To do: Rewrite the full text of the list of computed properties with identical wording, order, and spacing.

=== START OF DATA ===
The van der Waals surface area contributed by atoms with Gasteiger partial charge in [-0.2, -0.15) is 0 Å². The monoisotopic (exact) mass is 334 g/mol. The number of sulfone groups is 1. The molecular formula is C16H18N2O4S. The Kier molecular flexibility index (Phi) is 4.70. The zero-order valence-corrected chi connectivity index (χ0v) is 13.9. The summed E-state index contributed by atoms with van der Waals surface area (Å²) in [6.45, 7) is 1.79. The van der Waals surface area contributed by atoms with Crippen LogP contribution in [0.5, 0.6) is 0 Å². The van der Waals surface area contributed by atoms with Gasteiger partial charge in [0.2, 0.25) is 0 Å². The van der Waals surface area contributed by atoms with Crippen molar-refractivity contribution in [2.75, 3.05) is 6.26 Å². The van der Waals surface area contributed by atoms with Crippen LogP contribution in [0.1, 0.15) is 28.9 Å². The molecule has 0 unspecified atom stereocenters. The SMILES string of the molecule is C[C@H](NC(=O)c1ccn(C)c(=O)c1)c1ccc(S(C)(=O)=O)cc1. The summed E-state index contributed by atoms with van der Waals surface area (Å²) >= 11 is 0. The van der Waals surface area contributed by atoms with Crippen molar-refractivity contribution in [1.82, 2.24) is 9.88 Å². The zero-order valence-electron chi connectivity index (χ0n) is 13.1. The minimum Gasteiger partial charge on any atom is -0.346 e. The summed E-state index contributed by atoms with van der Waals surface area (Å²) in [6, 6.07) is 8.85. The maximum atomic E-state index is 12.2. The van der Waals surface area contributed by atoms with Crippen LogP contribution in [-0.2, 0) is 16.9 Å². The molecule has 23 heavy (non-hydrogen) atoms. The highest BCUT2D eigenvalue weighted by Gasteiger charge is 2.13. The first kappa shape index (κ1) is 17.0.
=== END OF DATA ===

The van der Waals surface area contributed by atoms with Gasteiger partial charge in [-0.2, -0.15) is 0 Å². The monoisotopic (exact) mass is 334 g/mol. The number of sulfone groups is 1. The molecular formula is C16H18N2O4S. The Kier molecular flexibility index (Phi) is 4.70. The zero-order valence-corrected chi connectivity index (χ0v) is 13.9. The summed E-state index contributed by atoms with van der Waals surface area (Å²) in [6.45, 7) is 1.79. The van der Waals surface area contributed by atoms with Crippen LogP contribution in [0.5, 0.6) is 0 Å². The van der Waals surface area contributed by atoms with Gasteiger partial charge in [0.2, 0.25) is 0 Å². The van der Waals surface area contributed by atoms with Crippen molar-refractivity contribution in [2.75, 3.05) is 6.26 Å². The van der Waals surface area contributed by atoms with Crippen LogP contribution in [0.1, 0.15) is 28.9 Å². The molecule has 0 unspecified atom stereocenters. The SMILES string of the molecule is C[C@H](NC(=O)c1ccn(C)c(=O)c1)c1ccc(S(C)(=O)=O)cc1. The summed E-state index contributed by atoms with van der Waals surface area (Å²) >= 11 is 0. The van der Waals surface area contributed by atoms with Crippen molar-refractivity contribution in [1.82, 2.24) is 9.88 Å². The zero-order valence-electron chi connectivity index (χ0n) is 13.1. The minimum Gasteiger partial charge on any atom is -0.346 e. The summed E-state index contributed by atoms with van der Waals surface area (Å²) in [6, 6.07) is 8.85. The maximum atomic E-state index is 12.2. The van der Waals surface area contributed by atoms with Crippen LogP contribution in [-0.2, 0) is 16.9 Å². The molecule has 23 heavy (non-hydrogen) atoms. The highest BCUT2D eigenvalue weighted by Gasteiger charge is 2.13. The first kappa shape index (κ1) is 17.0.